Mumbai: The Union Human Resource Development Minister Kapil Sibal on Monday stressed the need to improve quality of education in polytechnics for generating a skilled workforce.

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Speaking at the second national convention of State Boards of Technical Education on `Polytechnic Education and Achievements and Challenges Ahead' here, Sibal said polytechnics should form tie-ups with the industry to upgrade the syllabus.

"We can get skilled workforce from polytechnic institutes as they are the future of our country," the Minister said. Maharashtra, Tamil Nadu, Karnataka and Andhra Pradesh were doing well with regard to polytechnic education, he said.

"In Bihar, there are 12 government polytechnics and seven unaided institutions. Whereas in Uttar Pradesh, there are 17 government and 186 unaided polytechnics. Compared to the population of these two states, the number is much low," he said.

The students who had had their schooling in mediums other than English should be given study material in their own language, he said.

"We need industry to participate in polytechnics... may be one of the ways is to set up engineering colleges and polytechnics with their help," Sibal said, talking to reporters after the event.

Noting that Maharashtra has attracted huge private investment in this area, Sibal urged the other states to emulate Maharashtra.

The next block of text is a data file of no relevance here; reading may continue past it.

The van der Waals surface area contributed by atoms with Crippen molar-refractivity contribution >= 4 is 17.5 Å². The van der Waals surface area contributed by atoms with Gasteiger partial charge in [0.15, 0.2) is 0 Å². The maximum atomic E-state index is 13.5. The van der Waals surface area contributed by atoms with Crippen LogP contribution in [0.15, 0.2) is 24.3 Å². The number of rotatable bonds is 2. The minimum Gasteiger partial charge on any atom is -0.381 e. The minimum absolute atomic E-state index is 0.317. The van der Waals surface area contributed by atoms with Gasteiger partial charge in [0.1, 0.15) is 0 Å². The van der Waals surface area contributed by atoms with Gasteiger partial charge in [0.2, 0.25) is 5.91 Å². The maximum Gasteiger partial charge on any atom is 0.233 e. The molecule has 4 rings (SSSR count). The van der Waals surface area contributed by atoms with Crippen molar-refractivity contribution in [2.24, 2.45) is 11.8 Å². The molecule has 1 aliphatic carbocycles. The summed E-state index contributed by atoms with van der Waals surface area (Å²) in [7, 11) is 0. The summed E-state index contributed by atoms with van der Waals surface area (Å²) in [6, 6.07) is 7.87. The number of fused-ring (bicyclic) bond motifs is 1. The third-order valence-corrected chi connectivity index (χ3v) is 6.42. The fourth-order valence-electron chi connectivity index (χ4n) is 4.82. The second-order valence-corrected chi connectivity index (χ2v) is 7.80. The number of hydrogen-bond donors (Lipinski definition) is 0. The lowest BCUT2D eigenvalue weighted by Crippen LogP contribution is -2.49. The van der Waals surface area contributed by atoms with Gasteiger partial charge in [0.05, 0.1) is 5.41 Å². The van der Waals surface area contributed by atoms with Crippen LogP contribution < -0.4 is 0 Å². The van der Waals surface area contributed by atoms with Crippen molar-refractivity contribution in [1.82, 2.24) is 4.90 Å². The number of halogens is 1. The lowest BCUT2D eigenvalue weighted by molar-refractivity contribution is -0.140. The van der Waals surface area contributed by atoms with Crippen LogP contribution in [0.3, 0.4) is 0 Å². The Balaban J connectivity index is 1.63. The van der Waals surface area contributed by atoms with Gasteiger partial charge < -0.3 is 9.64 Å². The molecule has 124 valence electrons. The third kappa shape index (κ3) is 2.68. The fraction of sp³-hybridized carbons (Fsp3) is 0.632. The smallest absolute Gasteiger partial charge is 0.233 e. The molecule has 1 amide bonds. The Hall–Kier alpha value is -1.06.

He however also said that polytechnics need to set many things right as "there are many wrong things in the functioning of the polytechnics now".

"We need to prepare ourselves for the 21st century. So we need a radical change of the curriculum in polytechnics and also to work with the industry to ensure that when students move out of the polytechnics they get employment as many of them are not employable," he said.

Admitting that there are at least 40 percent vacancies at the faculty level in the state-run institutes and as much as 30 percent at the Central institutes, Sibal expressed hope that the shortfall will be reduced to some extent once the National Knowledge Network (NKN) is fully operational.

"We don't have enough faculty and we need to let industry into the system. We need the faculty to go to the industry and get trained," the Minister said.


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